Back in Yoorp, the ECB meet on Thursday, and although there is talk about revision to higher European growth, it won’t change the lower into infinity choices facing the bank. Speculation about who succeeds Draghi remains rife, but it feels there is a concerted spin effort underway to recast arch-sceptic and Bundesbank chief Jens Weidmann as a born again Europhile.. which further hints at backroom deals being done in Brussels on the other European top jobs. I suspect this leads to a very unhappy parliament if a cabal of leaders have already carved up the top jobs… but hey-ho!

In Markets, Bond yields are still falling and stocks are looking well wobbly.

Is the inverse yielding treasury curve really predicting a recession? Or is it dollar strength, a flight to quality, and the expectation the US is the most likely winner of the New Cold War that’s fuelled the rally in Bonds? Lots of analysis says a recession is on the way – fuelled by the current noise on trade war. That doesn’t seem to be a major issue for lots of investors who remain wedded to the belief low interest rates = strong stock prices… which is a curious notion.. Low interest rates suggest an economy in trouble, requiring support and nurture… not one that supports optimistic stock valuations..

The bottom line is who is going to pay my pension if bond yields are the square root of nothing? How I am going to live off dividends if I’m invested in a stack of tech stocks that will never ever make a profit, or across an economy when 10-years of zero interest rates means corporates are overleveraged, having converted their equity into debt to fuel buybacks?

Time to go back to basics and figure out what is wrong with this programme. Financial assets (listed stocks and bonds) remain profoundly distorted – which isn’t a reason not to trade them in the short-term, but long term you have to be asking some pretty serious questions.

I’m going to stick with non-correlated alternatives for the time being. There are certainly risks – not least in terms of liquidity, but if you can buy US$ bonds liked to performing assets that give an 8% return plus additional upside at maturity, then what’s not to like? Happy to explain!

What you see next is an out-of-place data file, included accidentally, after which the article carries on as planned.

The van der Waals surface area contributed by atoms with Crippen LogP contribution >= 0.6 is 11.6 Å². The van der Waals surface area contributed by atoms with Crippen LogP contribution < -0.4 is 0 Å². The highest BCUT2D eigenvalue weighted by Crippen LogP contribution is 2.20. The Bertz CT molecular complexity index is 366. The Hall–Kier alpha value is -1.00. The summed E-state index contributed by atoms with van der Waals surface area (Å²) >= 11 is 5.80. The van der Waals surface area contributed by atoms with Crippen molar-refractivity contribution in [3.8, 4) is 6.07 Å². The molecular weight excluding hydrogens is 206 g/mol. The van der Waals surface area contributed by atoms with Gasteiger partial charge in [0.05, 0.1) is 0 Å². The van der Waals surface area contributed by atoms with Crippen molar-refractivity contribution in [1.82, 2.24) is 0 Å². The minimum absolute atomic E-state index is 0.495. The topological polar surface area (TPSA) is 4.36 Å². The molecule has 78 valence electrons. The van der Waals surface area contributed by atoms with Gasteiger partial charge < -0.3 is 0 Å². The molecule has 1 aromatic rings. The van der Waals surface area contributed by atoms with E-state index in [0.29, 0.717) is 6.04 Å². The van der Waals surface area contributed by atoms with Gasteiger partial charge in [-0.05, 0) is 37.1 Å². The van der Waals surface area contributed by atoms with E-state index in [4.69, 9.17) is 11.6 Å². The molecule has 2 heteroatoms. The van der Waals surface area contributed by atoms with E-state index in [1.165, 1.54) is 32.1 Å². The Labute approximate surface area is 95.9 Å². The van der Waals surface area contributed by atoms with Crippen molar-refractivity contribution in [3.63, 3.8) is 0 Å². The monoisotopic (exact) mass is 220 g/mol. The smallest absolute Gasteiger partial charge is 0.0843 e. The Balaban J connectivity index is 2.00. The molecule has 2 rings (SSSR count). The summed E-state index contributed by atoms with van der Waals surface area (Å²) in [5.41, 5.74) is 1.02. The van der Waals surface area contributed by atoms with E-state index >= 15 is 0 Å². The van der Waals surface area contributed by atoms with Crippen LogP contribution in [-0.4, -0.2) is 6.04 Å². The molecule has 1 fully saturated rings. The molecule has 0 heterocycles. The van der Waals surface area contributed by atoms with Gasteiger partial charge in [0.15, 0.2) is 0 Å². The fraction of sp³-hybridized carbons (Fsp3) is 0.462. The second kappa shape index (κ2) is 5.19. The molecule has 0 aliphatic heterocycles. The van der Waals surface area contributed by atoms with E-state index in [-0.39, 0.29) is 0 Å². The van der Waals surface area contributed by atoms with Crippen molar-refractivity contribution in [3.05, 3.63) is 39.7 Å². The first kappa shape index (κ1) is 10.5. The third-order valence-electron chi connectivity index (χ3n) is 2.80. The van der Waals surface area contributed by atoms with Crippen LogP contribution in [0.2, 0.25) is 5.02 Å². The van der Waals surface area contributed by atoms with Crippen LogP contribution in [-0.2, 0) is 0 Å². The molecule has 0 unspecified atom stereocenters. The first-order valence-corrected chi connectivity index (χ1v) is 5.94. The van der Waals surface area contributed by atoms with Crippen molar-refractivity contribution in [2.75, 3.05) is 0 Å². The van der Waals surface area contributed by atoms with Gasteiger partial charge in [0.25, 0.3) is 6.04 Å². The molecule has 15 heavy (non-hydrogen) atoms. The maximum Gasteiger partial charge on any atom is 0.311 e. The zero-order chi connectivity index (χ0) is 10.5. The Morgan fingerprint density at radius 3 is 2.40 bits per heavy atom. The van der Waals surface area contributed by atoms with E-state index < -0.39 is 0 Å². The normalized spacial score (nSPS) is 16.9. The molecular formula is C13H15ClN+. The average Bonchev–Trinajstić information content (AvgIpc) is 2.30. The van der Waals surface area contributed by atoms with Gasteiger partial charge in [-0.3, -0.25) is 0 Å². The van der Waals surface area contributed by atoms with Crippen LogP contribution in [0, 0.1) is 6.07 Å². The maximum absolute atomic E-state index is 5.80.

Meanwhile…

Later this week we have the 75th anniversary of D-Day. I was hoping to attend some of the events in my home village of Hamble. It was the setting off point for part of the invasion fleet, but we have a pretty packed schedule of business.

There is no shortage of D-Day heros, but three personal stories are worth sharing:

The legendary D-Day piper, Bill Millan, set off from Hamble quay. A few years ago She-Who-Is-Now-Mrs-Blain and I were delighted to sponsor a March of 100 Pipers in his honour through the village and met his son – who is a pretty mean piper himself. (I am a very bad piper.) Millan was apparently the only man to wear his kilt during the invasion, and the vision of him charging up the beach playing Highland Laddie with the Commandos must have been a stand out moment. There is a story the Germans didn’t shoot at him because they simply assumed he was mad! There is now a statue of Piper Bill on Sword Beach.

Or there is my sailing chum Elis, who as an ensign in the merchant marine wasn’t bound by the same age restrictions as the military forces – he may have been the youngest man in the invasion force. Or our neighbour Ted – as a young lad growing up in the village during the war, he told me how he spent the months before the invasion skipping school to deliver water to the invasion craft moored on our river. Every day he piloted his water barge up and down the river, until one morning they’d all gone.

On that note, back to the day job!